Gimme Some Respect

It’s a word we have been hearing a lot about lately but is it in short supply?. CNN journalist Jim Acosta was accused of disrespecting the office of the president at president elect Donald Trump’s first press conference after winning the election race.

Although at same press conference many commentators said Trump had brought the office of president into disrepute because of his barracking style. Trump supporters and detractors, Brexit leavers and remainders, student unions and MP’s to name a few have all been accused of being disrespectful.

Lets examine what the dictionary meaning of the word respect is it’s :

“An admiration felt or shown for someone or something that you believe has good ideas or qualities”. Also:

“I have respect for his ideas, although I do not agree with them although many others do”.

There’s not much respect going on on either side of the debate in my previous examples

Many who accuse others of disrespect are being disrespectful themselves but refuse to accept this fact. It’s a mad world but of course it always has been and their will always be those who think that their opinion is right and everyone else is wrong. So it’s OK for them to be disrespectful in their minds.

In business relationships we need people to be respectful but questioning and on occasion challenging both are very important life skills. If we can’t debate and sometimes agree to disagree but still work together on other projects and issues then we will fail to learn and grow.

What has dismayed me over the past year is that people on either side of many debates I thought were level headed, reflective thinkers who used reason, logic and debate. Have shown a side of themselves I have never seen and its not a nice side. They have become argumentative, sulky, bullying, disrespectful and worse. Maybe it’s time we all looked in the mirror and found our self respect and respect for others. Hopefully then we can have useful discussion and argument that engages and is productive.

I do hope that 2017 ends up creative, energetic and productive and not more divisive and disrespectful. I live in hope. Well that’s a rap and I’ll leave it to the kids to teach the adults.

The Respect Rap

Trump Berates CNN Reporter

Meaning of the word respect

Business Rocks Update Jan 2017

 

BR 2016 achieved its objectives The event trended 2nd on twitter all around the world for a couple of weeks only the Queens birthday and Prince’s death kept it from the top slot. Saying there was no marketing budget that was pretty remarkable. It also shows the passion people had for the event.

 

For BR 2017 which takes place on May 3 & 4th at Manchester Central SKY Swipe will be covering the event, the start-up pitch battle cash has increased to £100,000. The number of stages increases from 5 to 8 with a dedicated music stage, Also a virtual reality and thought leadership stage. The event will hold 5000 delegates compared to last years 2000.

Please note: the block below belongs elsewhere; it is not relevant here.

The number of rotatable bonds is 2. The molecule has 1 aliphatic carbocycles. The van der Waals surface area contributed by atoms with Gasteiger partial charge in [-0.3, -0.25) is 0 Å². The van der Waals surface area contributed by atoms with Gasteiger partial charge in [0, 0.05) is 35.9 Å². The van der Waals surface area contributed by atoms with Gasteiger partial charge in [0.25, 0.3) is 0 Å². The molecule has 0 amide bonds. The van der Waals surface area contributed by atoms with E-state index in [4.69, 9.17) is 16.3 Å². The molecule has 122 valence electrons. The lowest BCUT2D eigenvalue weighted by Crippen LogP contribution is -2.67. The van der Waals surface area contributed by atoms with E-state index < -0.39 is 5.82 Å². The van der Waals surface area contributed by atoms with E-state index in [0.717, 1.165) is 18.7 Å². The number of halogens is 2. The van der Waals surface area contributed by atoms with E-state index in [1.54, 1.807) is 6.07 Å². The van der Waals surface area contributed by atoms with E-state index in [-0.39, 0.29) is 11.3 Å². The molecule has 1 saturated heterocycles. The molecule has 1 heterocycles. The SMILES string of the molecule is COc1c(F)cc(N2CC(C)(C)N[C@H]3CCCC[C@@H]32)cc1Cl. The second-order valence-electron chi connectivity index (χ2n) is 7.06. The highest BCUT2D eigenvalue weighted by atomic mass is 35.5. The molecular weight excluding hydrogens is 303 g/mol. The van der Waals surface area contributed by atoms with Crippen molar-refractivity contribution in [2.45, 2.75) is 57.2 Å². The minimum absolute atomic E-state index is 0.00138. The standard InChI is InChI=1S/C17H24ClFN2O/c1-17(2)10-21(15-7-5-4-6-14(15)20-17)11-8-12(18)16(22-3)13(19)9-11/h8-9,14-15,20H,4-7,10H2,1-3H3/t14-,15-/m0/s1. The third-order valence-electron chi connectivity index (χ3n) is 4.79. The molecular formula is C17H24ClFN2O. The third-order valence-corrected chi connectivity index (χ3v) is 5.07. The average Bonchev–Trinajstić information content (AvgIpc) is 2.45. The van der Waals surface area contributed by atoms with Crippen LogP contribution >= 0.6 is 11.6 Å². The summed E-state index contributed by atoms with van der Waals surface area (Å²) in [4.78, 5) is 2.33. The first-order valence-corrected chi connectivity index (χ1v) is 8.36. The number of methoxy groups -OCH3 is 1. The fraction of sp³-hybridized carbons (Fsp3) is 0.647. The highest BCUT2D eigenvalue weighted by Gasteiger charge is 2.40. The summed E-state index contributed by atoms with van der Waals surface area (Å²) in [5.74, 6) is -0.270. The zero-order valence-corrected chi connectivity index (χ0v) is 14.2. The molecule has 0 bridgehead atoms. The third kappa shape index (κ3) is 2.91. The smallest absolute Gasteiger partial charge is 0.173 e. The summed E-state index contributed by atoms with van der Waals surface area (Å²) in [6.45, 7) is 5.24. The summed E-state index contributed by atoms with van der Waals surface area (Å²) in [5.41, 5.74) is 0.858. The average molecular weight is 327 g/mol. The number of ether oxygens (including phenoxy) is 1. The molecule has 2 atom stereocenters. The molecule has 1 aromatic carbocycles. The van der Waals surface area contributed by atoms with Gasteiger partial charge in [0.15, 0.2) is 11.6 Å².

The top Virtual Reality developers and those who design Batman comics are flying in. On the thought leadership stage junior developers can rub shoulders with and run ideas by CEO’s and government strategy tech advisor’s

 

Last year as a new and untested start-up BR founder Jonny Cadden said we were unbackable from a city perspective. After a successful event we now are and we are getting more regional backing and support from the council. The head of innovation for one of the major banks had said he didn’t understand the music piece in BR. But he attended SLUSH in Belgium which is their biggest tech festival with 16000 delegates attending, and when it starts it’s like a rave. He came back and said I now get it and it works.

 

We are trying to get creativity and entrepreneurship and get those at the top to inspire those further down and the next generation of tech innovators. In addition 500 Generation Z kids from 8 -19 old years from across the UK will be here designing apps, being inspired and learning what diverse careers are open to them in the Tech sector. It’s a cool world working in the tech space and especially in Manchester as we do things differently here.

We concluded the January update with a truly inspiring and uplifting song from Mica Paris which sums up the ethos of Business Rocks.

Mica Paris – Contribution

One world united all shades invited, we all have a contribution to a tech revolution.

 

What can business learn from the Rugby World Cup?

Unless you’ve been living in a cave for the past few weeks you’ll know that England is hosting the Rugby World Cup. Maybe your not at all interested and indeed I posed the question “ The Rugby World Cup. Does it matter?” on Salford City Radio’s Sportszone programme recently. We’ll come back to that a little later.

Even if your not into Rugby Union here are some statistics from the 2015 Rugby World Cup that should interest anyone in business. These are from the IRB report from Ernst & Young. The Economic impact of the Rugby World Cup 2015. Plus my own research.

  • The RWC is the 3rd biggest global sporting event after the Olympics and Football World Cup
  • In Single sport events only the football world cup has a bigger paying number attending
  • 95 Countries have been involved in 2015 RWC. Rugby is now played in 119 countries, supporting an estimated 6.6m players worldwide